At least the lost dinosaur has probably ended up in a pack of Amazing Capsule[TM] Farm Creatures!  I mean, he's pretty much set up for life with regards food, right?  But forever alone...

FYI the melted capsule stuff stinks and is horribly sticky.

...what would happen if you swallowed one?!

I'm going to need better adult supervision, I could have almost missed that tiny warning all the way up there.
---
And speaking of tiny warnings, there is an interview from The Iron, who just got fired in favour of hiring The Cat.  (Monopoly)  So very Brilliant.

Tuesday, February 5, 2013

White Island

After today's storm, catching the setting sun.  Told you it got clearer!

Also, using Dad's camera and his bigger lens.
Click to embiggen.

Pretty!

Monday, February 4, 2013

KiwiQuilt is Finished!

The Mother & Father went away for the weekend in their truck and Mum finished off the hand stitching of the binding.


She also hand-embroidered our names on our respective sides, as is tradition.   She had made machine-embroidered versions but decided it was too lazy.  (Sheesh).  And yet, didn't even do it in cursive.  I don't know, hard to get good help these days.  (*Hides.  For a good long time)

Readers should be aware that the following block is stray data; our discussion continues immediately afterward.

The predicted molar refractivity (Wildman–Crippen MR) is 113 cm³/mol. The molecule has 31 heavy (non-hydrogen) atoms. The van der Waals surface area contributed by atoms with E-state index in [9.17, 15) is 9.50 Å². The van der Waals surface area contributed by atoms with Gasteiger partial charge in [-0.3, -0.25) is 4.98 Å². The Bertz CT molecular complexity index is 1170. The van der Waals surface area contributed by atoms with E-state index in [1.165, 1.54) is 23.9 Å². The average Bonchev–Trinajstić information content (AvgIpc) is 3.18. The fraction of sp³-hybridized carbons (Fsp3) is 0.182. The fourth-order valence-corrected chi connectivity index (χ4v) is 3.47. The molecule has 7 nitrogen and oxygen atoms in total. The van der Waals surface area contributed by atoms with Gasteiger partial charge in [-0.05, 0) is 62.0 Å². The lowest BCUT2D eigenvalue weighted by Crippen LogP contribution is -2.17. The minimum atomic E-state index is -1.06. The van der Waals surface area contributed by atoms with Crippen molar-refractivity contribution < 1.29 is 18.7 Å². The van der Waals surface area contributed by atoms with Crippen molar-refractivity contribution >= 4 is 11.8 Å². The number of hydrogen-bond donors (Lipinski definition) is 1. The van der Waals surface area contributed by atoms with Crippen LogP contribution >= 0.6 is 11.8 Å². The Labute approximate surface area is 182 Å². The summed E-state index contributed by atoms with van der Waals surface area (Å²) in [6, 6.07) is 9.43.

Yeah that's right; Doctor.  I did finish my side after graduation, after all.  Even if all the fabric was bought long before that.  Yep.


I am remarkably proud, best quilt to date (of course, soon to be overtaken...).

On a bed it looks pretty spiffy, if I do say so myself.

Done!  Now its going to get wrapped up with a big bow, and hidden in some cupboard until BigSib gets home in February.

Sunday, February 3, 2013

The Ancient Tripod

Seriously, ancient.

Apparently it belonged to my Great Uncle Garth, who, legend would have it, was one of like, a billion kids.

Anyway.

I had been playing around with taking pics of White Island, hoping it would blow up while I was watching.  Alas, no luck quite yet.

After far too long playing around on photoshop trying to align these suckers, I produced this:

And thought, shit - I wish we had a tripod.  Turns out, we do.  Two even; a mini one, and a beastly huge, ancient, perfect one.

So first this:
My first attempt.  I did not have all the screws in, so the whole set up was not perfectly stable.  Also the timing spaces were not at all even (waaaay too excited), and the clarity of the island depends greatly on the weather, for example some days I can see crater definition and today I cannot see the island at all.  And it is still a very fine day.

And then this:

Which I made over the whole afternoon, setting my alarm for first 15 and then 10 minutes while watching Return of the King.  I had the tripod set up on the balcony, properly this time, and out of the wind.